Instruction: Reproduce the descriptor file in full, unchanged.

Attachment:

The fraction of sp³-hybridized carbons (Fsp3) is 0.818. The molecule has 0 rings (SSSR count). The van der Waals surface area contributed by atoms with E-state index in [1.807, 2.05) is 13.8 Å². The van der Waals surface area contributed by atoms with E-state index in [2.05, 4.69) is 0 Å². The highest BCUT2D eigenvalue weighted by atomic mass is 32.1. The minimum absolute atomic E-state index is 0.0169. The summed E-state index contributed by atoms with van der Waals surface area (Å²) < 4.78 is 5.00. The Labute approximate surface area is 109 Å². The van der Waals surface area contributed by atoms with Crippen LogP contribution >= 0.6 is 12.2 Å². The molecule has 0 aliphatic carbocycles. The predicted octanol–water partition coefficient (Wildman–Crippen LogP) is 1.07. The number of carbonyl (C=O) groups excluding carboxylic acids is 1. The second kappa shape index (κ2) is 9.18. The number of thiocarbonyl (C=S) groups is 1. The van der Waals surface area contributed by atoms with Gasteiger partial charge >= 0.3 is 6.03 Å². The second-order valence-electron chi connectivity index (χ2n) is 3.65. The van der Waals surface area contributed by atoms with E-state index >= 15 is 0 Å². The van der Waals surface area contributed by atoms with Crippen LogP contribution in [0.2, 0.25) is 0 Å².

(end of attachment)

The fraction of sp³-hybridized carbons (Fsp3) is 0.818. The molecule has 0 rings (SSSR count). The van der Waals surface area contributed by atoms with E-state index in [1.807, 2.05) is 13.8 Å². The van der Waals surface area contributed by atoms with E-state index in [2.05, 4.69) is 0 Å². The highest BCUT2D eigenvalue weighted by atomic mass is 32.1. The minimum absolute atomic E-state index is 0.0169. The summed E-state index contributed by atoms with van der Waals surface area (Å²) < 4.78 is 5.00. The Labute approximate surface area is 109 Å². The van der Waals surface area contributed by atoms with Crippen LogP contribution >= 0.6 is 12.2 Å². The molecule has 0 aliphatic carbocycles. The predicted octanol–water partition coefficient (Wildman–Crippen LogP) is 1.07. The number of carbonyl (C=O) groups excluding carboxylic acids is 1. The second kappa shape index (κ2) is 9.18. The number of thiocarbonyl (C=S) groups is 1. The van der Waals surface area contributed by atoms with Gasteiger partial charge >= 0.3 is 6.03 Å². The second-order valence-electron chi connectivity index (χ2n) is 3.65. The van der Waals surface area contributed by atoms with E-state index >= 15 is 0 Å². The van der Waals surface area contributed by atoms with Crippen LogP contribution in [0.2, 0.25) is 0 Å².